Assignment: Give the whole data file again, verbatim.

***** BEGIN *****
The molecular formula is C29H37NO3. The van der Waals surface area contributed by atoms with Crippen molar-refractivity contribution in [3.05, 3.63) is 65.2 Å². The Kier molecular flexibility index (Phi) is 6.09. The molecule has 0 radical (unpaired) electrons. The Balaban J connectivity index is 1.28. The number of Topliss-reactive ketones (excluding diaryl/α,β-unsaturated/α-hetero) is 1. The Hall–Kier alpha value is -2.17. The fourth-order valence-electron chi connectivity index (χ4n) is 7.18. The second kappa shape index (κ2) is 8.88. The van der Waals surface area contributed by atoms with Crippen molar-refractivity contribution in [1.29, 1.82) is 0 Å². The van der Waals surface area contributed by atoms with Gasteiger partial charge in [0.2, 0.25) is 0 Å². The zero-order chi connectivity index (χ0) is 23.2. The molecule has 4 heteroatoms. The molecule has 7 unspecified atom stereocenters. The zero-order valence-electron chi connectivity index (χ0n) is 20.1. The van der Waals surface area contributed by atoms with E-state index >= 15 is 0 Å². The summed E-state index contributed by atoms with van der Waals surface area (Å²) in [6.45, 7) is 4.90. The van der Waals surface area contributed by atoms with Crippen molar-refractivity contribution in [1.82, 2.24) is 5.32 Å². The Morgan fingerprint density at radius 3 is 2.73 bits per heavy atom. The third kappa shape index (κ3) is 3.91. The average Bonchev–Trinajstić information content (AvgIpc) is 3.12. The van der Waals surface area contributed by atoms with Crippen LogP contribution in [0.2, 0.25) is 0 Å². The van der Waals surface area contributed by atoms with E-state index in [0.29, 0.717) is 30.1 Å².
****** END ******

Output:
The molecular formula is C29H37NO3. The van der Waals surface area contributed by atoms with Crippen molar-refractivity contribution in [3.05, 3.63) is 65.2 Å². The Kier molecular flexibility index (Phi) is 6.09. The molecule has 0 radical (unpaired) electrons. The Balaban J connectivity index is 1.28. The number of Topliss-reactive ketones (excluding diaryl/α,β-unsaturated/α-hetero) is 1. The Hall–Kier alpha value is -2.17. The fourth-order valence-electron chi connectivity index (χ4n) is 7.18. The second kappa shape index (κ2) is 8.88. The van der Waals surface area contributed by atoms with Crippen molar-refractivity contribution in [1.29, 1.82) is 0 Å². The van der Waals surface area contributed by atoms with Gasteiger partial charge in [0.2, 0.25) is 0 Å². The zero-order chi connectivity index (χ0) is 23.2. The molecule has 4 heteroatoms. The molecule has 7 unspecified atom stereocenters. The zero-order valence-electron chi connectivity index (χ0n) is 20.1. The van der Waals surface area contributed by atoms with E-state index >= 15 is 0 Å². The summed E-state index contributed by atoms with van der Waals surface area (Å²) in [6.45, 7) is 4.90. The van der Waals surface area contributed by atoms with Crippen molar-refractivity contribution in [1.82, 2.24) is 5.32 Å². The Morgan fingerprint density at radius 3 is 2.73 bits per heavy atom. The third kappa shape index (κ3) is 3.91. The average Bonchev–Trinajstić information content (AvgIpc) is 3.12. The van der Waals surface area contributed by atoms with Crippen LogP contribution in [0.2, 0.25) is 0 Å². The van der Waals surface area contributed by atoms with E-state index in [0.29, 0.717) is 30.1 Å².